[Python-3000] PEP to change how the main module is delineated

Steven Bethard steven.bethard at gmail.com
Mon Apr 23 21:49:01 CEST 2007

On 4/23/07, Brett Cannon <brett at python.org> wrote:
> On 4/22/07, Steven Bethard <steven.bethard at gmail.com> wrote:
> > On 4/22/07, Brett Cannon <brett at python.org> wrote:
> > > Implementation
> > > ==============
> > >
> > > When the ``-m`` option is used, ``sys.main`` will be set to the
> > > argument passed in.  ``sys.argv`` will be adjusted as it is currently.
> > > Then the equivalent of ``__import__(self.main)`` will occur.  This
> > > differs from current semantics as the ``runpy`` module fetches the
> > > code object for the file specified by the module name in order to
> > > explicitly set ``__name__`` and other attributes.  This is no longer
> > > needed as import can perform its normal operation in this situation.
> > >
> > > If a file name is specified, then ``sys.main`` will be set to
> > > ``"__main__"``.  The specified file will then be read and have a code
> > > object created and then be executed with ``__name__`` set to
> > > ``"__main__"``.  This mirrors current semantics.
> > If that's right, I'm -1 on the proposal. It's complicating the
> > standard "am I the main module?" idiom to solve a tiny little problem
> > with "-m".
> It's not a '-m' problem, it's a relative import problem.

Right, but the PEP was only solving the relative import problem for '-m'.

> > Two reasons that would be compelling for me:
> >
> > * Simplifying the "am I the main module?" idiom, e.g. with the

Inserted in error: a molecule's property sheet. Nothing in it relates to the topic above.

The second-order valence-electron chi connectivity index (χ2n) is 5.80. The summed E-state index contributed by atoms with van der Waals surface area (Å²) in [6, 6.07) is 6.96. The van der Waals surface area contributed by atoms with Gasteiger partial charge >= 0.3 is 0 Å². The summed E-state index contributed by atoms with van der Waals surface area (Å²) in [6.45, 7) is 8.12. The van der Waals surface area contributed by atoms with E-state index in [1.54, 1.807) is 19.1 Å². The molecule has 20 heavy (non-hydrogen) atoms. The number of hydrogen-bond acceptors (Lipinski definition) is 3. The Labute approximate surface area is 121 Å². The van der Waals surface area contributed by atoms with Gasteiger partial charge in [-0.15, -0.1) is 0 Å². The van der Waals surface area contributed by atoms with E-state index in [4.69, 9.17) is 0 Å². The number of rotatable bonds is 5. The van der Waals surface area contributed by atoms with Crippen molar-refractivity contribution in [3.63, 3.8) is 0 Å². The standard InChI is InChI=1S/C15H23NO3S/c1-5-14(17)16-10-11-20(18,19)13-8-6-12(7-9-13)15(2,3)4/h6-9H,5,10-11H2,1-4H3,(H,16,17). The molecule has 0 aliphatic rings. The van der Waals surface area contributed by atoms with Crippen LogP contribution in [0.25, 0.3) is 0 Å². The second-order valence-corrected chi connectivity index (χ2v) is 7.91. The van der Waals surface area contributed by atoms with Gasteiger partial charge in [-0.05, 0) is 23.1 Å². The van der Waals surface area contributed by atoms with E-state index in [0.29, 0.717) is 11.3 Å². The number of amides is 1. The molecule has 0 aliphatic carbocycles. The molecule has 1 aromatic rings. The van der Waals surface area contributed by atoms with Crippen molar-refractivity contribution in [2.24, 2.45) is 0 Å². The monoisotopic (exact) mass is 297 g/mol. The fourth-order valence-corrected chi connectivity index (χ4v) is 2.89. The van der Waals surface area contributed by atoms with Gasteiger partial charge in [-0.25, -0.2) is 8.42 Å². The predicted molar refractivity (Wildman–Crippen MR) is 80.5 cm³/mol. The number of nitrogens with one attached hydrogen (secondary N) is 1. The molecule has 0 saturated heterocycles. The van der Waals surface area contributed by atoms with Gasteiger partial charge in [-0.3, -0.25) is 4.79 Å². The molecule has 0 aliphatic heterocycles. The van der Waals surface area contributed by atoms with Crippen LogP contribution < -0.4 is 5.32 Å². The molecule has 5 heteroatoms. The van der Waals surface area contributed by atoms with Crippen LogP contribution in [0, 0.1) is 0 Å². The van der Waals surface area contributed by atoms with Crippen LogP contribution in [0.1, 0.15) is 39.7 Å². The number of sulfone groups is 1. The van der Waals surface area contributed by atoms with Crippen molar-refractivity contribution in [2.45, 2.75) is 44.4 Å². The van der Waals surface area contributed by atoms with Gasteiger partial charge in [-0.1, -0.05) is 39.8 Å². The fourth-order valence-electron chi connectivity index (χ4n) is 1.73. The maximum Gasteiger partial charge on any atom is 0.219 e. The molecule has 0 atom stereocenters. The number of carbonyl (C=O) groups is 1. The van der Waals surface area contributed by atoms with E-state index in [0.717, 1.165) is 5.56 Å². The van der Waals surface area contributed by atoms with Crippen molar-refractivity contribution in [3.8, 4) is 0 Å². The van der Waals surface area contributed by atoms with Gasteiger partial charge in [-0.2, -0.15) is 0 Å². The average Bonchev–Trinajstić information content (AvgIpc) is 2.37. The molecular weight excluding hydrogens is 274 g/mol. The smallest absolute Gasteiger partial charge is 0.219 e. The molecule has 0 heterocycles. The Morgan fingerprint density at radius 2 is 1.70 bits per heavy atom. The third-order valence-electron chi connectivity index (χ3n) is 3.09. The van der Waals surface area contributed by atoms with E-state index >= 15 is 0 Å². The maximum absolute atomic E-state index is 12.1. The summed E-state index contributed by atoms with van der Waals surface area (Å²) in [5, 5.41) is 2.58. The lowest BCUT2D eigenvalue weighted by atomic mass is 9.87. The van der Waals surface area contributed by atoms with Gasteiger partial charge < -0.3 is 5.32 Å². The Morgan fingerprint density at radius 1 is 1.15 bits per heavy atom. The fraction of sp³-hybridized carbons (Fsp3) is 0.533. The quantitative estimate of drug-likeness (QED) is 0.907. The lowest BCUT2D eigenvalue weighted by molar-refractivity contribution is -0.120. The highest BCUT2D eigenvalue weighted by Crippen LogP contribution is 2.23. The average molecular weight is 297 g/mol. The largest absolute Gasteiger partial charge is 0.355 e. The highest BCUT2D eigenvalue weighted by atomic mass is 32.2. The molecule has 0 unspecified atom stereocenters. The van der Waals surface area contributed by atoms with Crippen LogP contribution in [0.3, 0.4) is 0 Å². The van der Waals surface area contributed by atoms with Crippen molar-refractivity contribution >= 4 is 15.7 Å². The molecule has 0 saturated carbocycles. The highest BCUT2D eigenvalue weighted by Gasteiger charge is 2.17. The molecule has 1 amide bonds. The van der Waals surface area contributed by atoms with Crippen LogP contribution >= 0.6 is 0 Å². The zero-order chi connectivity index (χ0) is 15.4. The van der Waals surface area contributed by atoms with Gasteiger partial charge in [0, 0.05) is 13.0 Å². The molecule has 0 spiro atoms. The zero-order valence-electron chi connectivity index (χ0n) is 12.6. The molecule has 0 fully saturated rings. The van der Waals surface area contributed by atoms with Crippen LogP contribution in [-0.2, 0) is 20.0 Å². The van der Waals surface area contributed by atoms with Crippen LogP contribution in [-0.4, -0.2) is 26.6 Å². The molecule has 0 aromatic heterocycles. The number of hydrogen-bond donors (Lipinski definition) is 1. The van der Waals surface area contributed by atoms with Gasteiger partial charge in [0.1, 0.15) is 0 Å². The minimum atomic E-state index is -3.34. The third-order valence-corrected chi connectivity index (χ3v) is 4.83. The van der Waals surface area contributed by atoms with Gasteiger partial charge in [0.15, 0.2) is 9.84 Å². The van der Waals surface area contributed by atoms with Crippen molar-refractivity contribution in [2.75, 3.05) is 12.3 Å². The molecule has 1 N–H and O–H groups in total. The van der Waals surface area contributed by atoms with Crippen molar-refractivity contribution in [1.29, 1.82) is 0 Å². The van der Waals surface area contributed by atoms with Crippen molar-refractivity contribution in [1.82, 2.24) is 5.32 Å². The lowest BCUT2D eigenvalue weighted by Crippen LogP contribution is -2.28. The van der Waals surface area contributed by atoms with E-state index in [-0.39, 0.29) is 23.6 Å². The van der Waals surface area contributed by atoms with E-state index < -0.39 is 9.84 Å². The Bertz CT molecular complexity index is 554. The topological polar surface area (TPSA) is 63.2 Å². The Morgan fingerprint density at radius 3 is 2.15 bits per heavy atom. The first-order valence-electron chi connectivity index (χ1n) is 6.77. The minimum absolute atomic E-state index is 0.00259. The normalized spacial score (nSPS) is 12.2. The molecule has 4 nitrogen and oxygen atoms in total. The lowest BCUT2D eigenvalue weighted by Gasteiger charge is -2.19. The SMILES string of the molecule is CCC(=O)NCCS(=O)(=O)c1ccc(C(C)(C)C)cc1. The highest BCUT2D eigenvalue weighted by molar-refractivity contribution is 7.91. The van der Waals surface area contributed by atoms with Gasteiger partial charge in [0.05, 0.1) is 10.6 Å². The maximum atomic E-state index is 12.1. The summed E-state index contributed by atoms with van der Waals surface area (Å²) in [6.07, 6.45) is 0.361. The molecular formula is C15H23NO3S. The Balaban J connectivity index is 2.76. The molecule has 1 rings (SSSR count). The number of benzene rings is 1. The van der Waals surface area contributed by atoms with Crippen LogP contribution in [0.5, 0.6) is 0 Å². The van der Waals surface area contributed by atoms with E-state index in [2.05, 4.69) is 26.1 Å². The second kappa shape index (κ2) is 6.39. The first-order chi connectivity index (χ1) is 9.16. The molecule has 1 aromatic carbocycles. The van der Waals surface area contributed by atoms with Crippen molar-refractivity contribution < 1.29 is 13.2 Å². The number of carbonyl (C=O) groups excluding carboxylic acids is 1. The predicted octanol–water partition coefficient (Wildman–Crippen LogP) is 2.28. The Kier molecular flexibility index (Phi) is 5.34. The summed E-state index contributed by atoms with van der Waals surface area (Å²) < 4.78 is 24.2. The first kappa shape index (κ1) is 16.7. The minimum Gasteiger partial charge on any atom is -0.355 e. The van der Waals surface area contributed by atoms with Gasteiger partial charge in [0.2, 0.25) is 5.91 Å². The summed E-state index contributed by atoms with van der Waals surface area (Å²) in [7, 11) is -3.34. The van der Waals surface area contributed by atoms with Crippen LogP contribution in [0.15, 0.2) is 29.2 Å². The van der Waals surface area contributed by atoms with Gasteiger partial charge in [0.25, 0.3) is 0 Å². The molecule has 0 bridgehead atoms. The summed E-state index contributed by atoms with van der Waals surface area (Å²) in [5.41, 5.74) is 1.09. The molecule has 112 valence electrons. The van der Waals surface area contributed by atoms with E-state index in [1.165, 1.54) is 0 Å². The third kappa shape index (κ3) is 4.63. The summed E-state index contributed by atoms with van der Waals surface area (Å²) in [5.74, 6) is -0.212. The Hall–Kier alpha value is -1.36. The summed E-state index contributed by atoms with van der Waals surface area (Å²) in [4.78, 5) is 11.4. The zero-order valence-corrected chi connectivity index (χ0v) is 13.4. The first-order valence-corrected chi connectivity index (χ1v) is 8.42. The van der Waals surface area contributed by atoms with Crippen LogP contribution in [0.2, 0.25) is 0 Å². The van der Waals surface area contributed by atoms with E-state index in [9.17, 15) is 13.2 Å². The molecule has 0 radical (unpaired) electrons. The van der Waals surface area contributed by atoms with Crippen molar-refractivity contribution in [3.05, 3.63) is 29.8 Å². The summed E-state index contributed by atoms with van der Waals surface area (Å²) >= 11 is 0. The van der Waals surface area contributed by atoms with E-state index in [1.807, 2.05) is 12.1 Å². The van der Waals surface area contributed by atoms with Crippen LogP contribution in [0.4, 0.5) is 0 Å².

> > rejected ``if __main__`` proposal.
> >
> > * Getting rid of the "__main__" value for __name__ entirely. This
> > would require code like the following to determine the name of a
> > module given at the command line::
> >   Even if we can't do the name resolution perfectly, if the flaws are
> > documented (e.g. when '..' and symbolic links are combined) I think
> > that would be enough better than the current situation to merit
> > changing the standard "am I the current module?" idiom.
> As I said in the PEP, I rejected this because of startup cost.  If
> people are willing to pay for it then we can go with it

I'm personally willing to pay for it because it's only going to apply
at most once each time ``python`` is started.

> So the questions for people to weigh in on are:

I'm basically +1 on all the versions that do the full lookup. That
means scanning up the parent directories until we encounter either a
directory with no __init__.py or a directory on sys.path.

> * For spam/bacon.py w/ with spam/__init__.py existing:

Infer 'spam.bacon':
* parent dir of 'bacon.py', 'spam', has an '__init__.py', so 'spam.bacon'
* parent dir of 'spam' is on sys.path (it's the current directory), so stop

> * For spam/bacon.py with *no* spam/__init__.py:

Infer 'bacon':
* parent dir of 'bacon.py' has no '__init__.py', so stop

> * For ../bacon.py
>    - With ../__init__.py defined and ../../ on sys.path:

Infer 'spam.bacon' (assuming parent directory is 'spam'):
* parent dir of 'bacon.py', 'spam', has an '__init__.py', so 'spam.bacon'
* parent dir of 'spam' is on sys.path, so stop

>    - Without ../__init__.py

Infer 'bacon'
* parent dir of 'bacon.py' has no '__init__.py', so stop.

The above were pretty easy. Here's a harder one:


where the 'foo' directory is on sys.path. Should this infer
'bar.baz.frobble' or 'foo.bar.baz.frobble'?  The former assumes that
sys.path takes precedence over the presence of an '__init__.py'.  The
latter assumes the reverse.  (I lean towards the fomer FWIW, though it
might be worth giving the person who organized their code this way
some sort of bodily threat.) ;-)

> If people want a simple inference rule we can ditch __main__ entirely
> and just go with a simple rule that would be more costly for startup.

This is my preference, but I guess I'd like to know how big the
startup costs would be. Clearly if Python takes twice as long to
start, it's not worth it. ;-)

I'm not *in*-sane. Indeed, I am so far *out* of sane that you appear a
tiny blip on the distant coast of sanity.
        --- Bucky Katt, Get Fuzzy

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